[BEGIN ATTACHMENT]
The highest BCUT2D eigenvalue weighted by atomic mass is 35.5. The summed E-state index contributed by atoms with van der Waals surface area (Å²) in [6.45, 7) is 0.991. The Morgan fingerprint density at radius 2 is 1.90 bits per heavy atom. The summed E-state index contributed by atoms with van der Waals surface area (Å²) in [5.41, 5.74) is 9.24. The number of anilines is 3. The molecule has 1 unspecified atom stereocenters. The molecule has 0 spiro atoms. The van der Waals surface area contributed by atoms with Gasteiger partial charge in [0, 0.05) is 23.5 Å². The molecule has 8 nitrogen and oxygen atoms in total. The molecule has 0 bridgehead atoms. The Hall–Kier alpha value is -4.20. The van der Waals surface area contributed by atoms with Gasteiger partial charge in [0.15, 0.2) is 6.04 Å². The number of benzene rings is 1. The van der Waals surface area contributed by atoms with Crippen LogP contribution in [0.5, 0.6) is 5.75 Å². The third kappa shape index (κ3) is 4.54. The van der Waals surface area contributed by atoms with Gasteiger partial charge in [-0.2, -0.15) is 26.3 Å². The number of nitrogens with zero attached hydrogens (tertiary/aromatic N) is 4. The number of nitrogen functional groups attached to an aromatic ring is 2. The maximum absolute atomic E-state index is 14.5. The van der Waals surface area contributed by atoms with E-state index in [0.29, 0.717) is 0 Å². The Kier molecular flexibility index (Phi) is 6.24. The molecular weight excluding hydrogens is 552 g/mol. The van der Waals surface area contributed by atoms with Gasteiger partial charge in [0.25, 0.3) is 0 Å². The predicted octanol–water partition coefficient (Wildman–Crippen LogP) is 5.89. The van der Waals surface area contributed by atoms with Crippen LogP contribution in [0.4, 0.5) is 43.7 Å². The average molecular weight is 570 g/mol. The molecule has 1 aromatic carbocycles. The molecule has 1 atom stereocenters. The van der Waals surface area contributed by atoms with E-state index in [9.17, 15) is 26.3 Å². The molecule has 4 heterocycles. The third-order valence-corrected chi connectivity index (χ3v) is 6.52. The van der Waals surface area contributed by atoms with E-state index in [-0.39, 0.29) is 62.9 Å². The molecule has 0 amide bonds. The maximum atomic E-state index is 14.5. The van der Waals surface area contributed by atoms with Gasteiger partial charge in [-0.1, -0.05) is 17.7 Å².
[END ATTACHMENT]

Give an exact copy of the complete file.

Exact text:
The highest BCUT2D eigenvalue weighted by atomic mass is 35.5. The summed E-state index contributed by atoms with van der Waals surface area (Å²) in [6.45, 7) is 0.991. The Morgan fingerprint density at radius 2 is 1.90 bits per heavy atom. The summed E-state index contributed by atoms with van der Waals surface area (Å²) in [5.41, 5.74) is 9.24. The number of anilines is 3. The molecule has 1 unspecified atom stereocenters. The molecule has 0 spiro atoms. The van der Waals surface area contributed by atoms with Gasteiger partial charge in [0, 0.05) is 23.5 Å². The molecule has 8 nitrogen and oxygen atoms in total. The molecule has 0 bridgehead atoms. The Hall–Kier alpha value is -4.20. The van der Waals surface area contributed by atoms with Gasteiger partial charge in [0.15, 0.2) is 6.04 Å². The number of benzene rings is 1. The van der Waals surface area contributed by atoms with Crippen LogP contribution in [0.5, 0.6) is 5.75 Å². The third kappa shape index (κ3) is 4.54. The van der Waals surface area contributed by atoms with Gasteiger partial charge in [-0.2, -0.15) is 26.3 Å². The number of nitrogens with zero attached hydrogens (tertiary/aromatic N) is 4. The number of nitrogen functional groups attached to an aromatic ring is 2. The maximum absolute atomic E-state index is 14.5. The van der Waals surface area contributed by atoms with E-state index in [0.29, 0.717) is 0 Å². The Kier molecular flexibility index (Phi) is 6.24. The molecular weight excluding hydrogens is 552 g/mol. The van der Waals surface area contributed by atoms with Gasteiger partial charge in [0.25, 0.3) is 0 Å². The predicted octanol–water partition coefficient (Wildman–Crippen LogP) is 5.89. The van der Waals surface area contributed by atoms with Crippen LogP contribution in [0.4, 0.5) is 43.7 Å². The average molecular weight is 570 g/mol. The molecule has 1 aromatic carbocycles. The molecule has 1 atom stereocenters. The van der Waals surface area contributed by atoms with E-state index in [9.17, 15) is 26.3 Å². The molecule has 4 heterocycles. The third-order valence-corrected chi connectivity index (χ3v) is 6.52. The van der Waals surface area contributed by atoms with E-state index in [-0.39, 0.29) is 62.9 Å². The molecule has 0 amide bonds. The maximum atomic E-state index is 14.5. The van der Waals surface area contributed by atoms with Gasteiger partial charge in [-0.1, -0.05) is 17.7 Å².